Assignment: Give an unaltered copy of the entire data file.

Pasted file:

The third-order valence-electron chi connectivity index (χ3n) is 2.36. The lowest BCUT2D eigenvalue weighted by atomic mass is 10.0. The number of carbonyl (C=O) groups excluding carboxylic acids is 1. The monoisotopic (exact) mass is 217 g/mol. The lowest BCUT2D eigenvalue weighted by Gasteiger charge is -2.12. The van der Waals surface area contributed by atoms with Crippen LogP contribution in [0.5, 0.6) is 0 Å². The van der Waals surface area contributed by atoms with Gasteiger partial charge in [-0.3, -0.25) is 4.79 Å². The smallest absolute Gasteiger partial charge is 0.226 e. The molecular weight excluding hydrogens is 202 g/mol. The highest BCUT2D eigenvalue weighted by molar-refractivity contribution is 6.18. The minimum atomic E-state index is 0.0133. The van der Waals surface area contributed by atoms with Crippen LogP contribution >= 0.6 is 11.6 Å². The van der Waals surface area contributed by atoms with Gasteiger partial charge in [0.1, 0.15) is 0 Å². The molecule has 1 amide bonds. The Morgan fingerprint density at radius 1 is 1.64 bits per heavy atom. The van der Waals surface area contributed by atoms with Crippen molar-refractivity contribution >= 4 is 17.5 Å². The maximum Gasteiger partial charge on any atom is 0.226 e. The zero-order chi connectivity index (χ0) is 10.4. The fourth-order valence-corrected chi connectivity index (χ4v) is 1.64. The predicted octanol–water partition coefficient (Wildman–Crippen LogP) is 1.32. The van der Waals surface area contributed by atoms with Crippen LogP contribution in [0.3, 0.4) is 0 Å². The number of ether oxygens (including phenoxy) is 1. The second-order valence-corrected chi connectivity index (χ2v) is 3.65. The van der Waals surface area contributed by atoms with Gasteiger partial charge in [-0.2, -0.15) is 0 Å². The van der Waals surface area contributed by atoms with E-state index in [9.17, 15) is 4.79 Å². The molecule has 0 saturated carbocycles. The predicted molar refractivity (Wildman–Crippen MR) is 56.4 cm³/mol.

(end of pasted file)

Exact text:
The third-order valence-electron chi connectivity index (χ3n) is 2.36. The lowest BCUT2D eigenvalue weighted by atomic mass is 10.0. The number of carbonyl (C=O) groups excluding carboxylic acids is 1. The monoisotopic (exact) mass is 217 g/mol. The lowest BCUT2D eigenvalue weighted by Gasteiger charge is -2.12. The van der Waals surface area contributed by atoms with Crippen LogP contribution in [0.5, 0.6) is 0 Å². The van der Waals surface area contributed by atoms with Gasteiger partial charge in [-0.3, -0.25) is 4.79 Å². The smallest absolute Gasteiger partial charge is 0.226 e. The molecular weight excluding hydrogens is 202 g/mol. The highest BCUT2D eigenvalue weighted by molar-refractivity contribution is 6.18. The minimum atomic E-state index is 0.0133. The van der Waals surface area contributed by atoms with Crippen LogP contribution >= 0.6 is 11.6 Å². The van der Waals surface area contributed by atoms with Gasteiger partial charge in [0.1, 0.15) is 0 Å². The molecule has 1 amide bonds. The Morgan fingerprint density at radius 1 is 1.64 bits per heavy atom. The van der Waals surface area contributed by atoms with Crippen molar-refractivity contribution >= 4 is 17.5 Å². The maximum Gasteiger partial charge on any atom is 0.226 e. The zero-order chi connectivity index (χ0) is 10.4. The fourth-order valence-corrected chi connectivity index (χ4v) is 1.64. The predicted octanol–water partition coefficient (Wildman–Crippen LogP) is 1.32. The van der Waals surface area contributed by atoms with Crippen LogP contribution in [0.3, 0.4) is 0 Å². The number of ether oxygens (including phenoxy) is 1. The second-order valence-corrected chi connectivity index (χ2v) is 3.65. The van der Waals surface area contributed by atoms with Gasteiger partial charge in [-0.2, -0.15) is 0 Å². The van der Waals surface area contributed by atoms with E-state index in [9.17, 15) is 4.79 Å². The molecule has 0 saturated carbocycles. The predicted molar refractivity (Wildman–Crippen MR) is 56.4 cm³/mol.